Evolutionary Algorithms, Fitness Landscapes and Search

In March 1995, I finally finished my Ph.D. in computer science at the University of New Mexico working with Dr. Stephanie Forrest.

In the course of completing my degree, I was supervised by seven different people. To honor their brave efforts, I constructed an html shrine, the Ph.D. Supervisor page, to ensure that their names will never fade.

If you're really interested, you can read my thesis acknowledgments.

My dissertation is available here in PDF.

There are the following chapters:

If you're lucky you may be able to get a hardcopy of the dissertation by contacting the Santa Fe Institute and requesting TR 95-05-048.


A new model of fitness landscapes suitable for the consideration of evolutionary and other search algorithms is developed and its consequences are investigated. Answers to the questions "What is a landscape?" "Are landscapes useful?" and "What makes a landscape difficult to search?" are provided. The model makes it possible to construct landscapes for algorithms that employ multiple operators, including operators that act on or produce multiple individuals. It also incorporates operator transition probabilities. The consequences of adopting the model include a "one operator, one landscape" view of algorithms that search with multiple operators.

An investigation into crossover landscapes and hillclimbing algorithms on them illustrates the dual role played by crossover in genetic algorithms. This leads to the "headless chicken" test for the usefulness of crossover to a given genetic algorithm and to serious questions about the usefulness of maintaining a population. A "reverse hillclimbing" algorithm is presented that allows the determination of details of the basin of attraction of points on a landscape. These details can be used to directly compare members of a class of hillclimbing algorithms and to accurately predict how long a particular hillclimber will take to discover a given point.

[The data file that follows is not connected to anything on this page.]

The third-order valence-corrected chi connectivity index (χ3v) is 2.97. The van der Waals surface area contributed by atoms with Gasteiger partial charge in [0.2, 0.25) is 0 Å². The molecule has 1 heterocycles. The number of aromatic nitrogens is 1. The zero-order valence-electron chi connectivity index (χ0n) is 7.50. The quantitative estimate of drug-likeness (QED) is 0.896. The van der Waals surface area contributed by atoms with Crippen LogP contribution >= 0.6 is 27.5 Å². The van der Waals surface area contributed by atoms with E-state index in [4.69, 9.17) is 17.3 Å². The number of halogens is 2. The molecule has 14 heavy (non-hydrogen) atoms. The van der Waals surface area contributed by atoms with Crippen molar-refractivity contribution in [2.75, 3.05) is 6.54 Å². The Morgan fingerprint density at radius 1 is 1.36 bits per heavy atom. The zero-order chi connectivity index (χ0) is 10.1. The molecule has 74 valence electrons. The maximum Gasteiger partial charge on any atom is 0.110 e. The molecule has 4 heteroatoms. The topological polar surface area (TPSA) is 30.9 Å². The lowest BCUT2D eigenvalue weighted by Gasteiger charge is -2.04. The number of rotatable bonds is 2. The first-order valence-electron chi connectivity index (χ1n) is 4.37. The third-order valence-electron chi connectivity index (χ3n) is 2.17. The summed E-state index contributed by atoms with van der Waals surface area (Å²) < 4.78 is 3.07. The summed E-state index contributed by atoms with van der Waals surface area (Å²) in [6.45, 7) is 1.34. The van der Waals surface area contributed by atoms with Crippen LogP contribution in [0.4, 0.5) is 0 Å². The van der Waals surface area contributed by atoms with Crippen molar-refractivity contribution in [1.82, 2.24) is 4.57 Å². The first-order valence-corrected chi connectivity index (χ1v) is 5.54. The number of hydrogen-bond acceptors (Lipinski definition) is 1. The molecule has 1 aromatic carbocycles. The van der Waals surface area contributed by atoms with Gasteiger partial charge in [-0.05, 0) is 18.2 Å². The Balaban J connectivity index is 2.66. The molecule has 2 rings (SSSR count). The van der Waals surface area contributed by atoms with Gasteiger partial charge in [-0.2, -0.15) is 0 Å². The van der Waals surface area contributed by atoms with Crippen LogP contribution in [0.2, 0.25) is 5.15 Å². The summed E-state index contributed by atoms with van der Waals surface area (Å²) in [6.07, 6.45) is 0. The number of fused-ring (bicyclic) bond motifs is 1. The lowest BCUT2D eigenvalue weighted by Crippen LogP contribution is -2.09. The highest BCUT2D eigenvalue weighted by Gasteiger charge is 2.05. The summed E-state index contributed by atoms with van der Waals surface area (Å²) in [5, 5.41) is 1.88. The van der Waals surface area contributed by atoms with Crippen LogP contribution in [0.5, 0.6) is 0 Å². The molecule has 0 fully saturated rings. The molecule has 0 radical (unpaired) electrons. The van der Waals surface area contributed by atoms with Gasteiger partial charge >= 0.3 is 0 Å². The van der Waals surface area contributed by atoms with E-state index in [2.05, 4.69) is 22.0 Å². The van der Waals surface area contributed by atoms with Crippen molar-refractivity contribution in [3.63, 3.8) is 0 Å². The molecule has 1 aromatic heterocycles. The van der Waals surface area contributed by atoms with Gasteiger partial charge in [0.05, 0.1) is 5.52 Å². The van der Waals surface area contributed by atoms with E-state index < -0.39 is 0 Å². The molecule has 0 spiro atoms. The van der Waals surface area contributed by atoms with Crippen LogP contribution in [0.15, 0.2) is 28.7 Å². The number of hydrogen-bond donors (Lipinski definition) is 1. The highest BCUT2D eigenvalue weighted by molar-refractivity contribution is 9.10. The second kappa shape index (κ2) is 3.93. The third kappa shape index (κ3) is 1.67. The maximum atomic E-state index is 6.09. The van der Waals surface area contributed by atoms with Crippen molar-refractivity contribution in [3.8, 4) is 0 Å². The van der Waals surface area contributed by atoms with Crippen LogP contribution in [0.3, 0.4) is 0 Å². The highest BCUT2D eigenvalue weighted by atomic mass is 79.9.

A connection between evolutionary algorithms and the heuristic search algorithms of Artificial Intelligence and Operations Research is established. One aspect of this correspondence is investigated in detail: the relationship between fitness functions and heuristic functions. By considering how closely fitness functions approximate the ideal for heuristic functions, a measure of search difficulty is obtained. This measure, fitness distance correlation, is a remarkably reliable indicator of problem difficulty for a genetic algorithm on many problems taken from the genetic algorithms literature, even though the measure incorporates no knowledge of the operation of a genetic algorithm. This leads to one answer to the question "What makes a problem hard (or easy) for a genetic algorithm?" The answer is perfectly in keeping with what has been well known in Artificial Intelligence for over thirty years.

Terry Jones (terry <AT> jon.es)